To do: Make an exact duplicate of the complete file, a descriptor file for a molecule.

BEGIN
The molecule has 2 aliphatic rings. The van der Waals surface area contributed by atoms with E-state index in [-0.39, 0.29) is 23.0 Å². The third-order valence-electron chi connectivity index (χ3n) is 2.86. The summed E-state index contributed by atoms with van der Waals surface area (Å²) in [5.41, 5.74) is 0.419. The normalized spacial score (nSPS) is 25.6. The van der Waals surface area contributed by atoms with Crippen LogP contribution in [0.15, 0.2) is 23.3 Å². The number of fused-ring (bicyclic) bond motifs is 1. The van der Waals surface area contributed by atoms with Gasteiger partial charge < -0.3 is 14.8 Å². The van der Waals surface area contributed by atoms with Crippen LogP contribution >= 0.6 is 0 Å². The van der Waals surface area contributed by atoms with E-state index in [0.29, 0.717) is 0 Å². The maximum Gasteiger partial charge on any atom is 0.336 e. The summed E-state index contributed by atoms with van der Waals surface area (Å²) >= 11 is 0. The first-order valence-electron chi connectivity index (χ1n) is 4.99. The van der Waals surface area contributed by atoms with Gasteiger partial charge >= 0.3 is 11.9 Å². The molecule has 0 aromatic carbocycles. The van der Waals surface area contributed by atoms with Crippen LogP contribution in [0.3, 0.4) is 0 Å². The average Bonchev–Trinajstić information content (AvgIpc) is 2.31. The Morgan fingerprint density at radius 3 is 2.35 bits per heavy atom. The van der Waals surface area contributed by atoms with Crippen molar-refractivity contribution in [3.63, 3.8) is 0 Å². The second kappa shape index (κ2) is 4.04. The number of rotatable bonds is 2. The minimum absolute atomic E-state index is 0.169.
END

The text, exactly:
The molecule has 2 aliphatic rings. The van der Waals surface area contributed by atoms with E-state index in [-0.39, 0.29) is 23.0 Å². The third-order valence-electron chi connectivity index (χ3n) is 2.86. The summed E-state index contributed by atoms with van der Waals surface area (Å²) in [5.41, 5.74) is 0.419. The normalized spacial score (nSPS) is 25.6. The van der Waals surface area contributed by atoms with Crippen LogP contribution in [0.15, 0.2) is 23.3 Å². The number of fused-ring (bicyclic) bond motifs is 1. The van der Waals surface area contributed by atoms with Gasteiger partial charge < -0.3 is 14.8 Å². The van der Waals surface area contributed by atoms with Crippen LogP contribution >= 0.6 is 0 Å². The van der Waals surface area contributed by atoms with E-state index in [0.29, 0.717) is 0 Å². The maximum Gasteiger partial charge on any atom is 0.336 e. The summed E-state index contributed by atoms with van der Waals surface area (Å²) >= 11 is 0. The first-order valence-electron chi connectivity index (χ1n) is 4.99. The van der Waals surface area contributed by atoms with Gasteiger partial charge >= 0.3 is 11.9 Å². The molecule has 0 aromatic carbocycles. The van der Waals surface area contributed by atoms with Crippen LogP contribution in [0.3, 0.4) is 0 Å². The average Bonchev–Trinajstić information content (AvgIpc) is 2.31. The Morgan fingerprint density at radius 3 is 2.35 bits per heavy atom. The van der Waals surface area contributed by atoms with Crippen molar-refractivity contribution in [3.63, 3.8) is 0 Å². The second kappa shape index (κ2) is 4.04. The number of rotatable bonds is 2. The minimum absolute atomic E-state index is 0.169.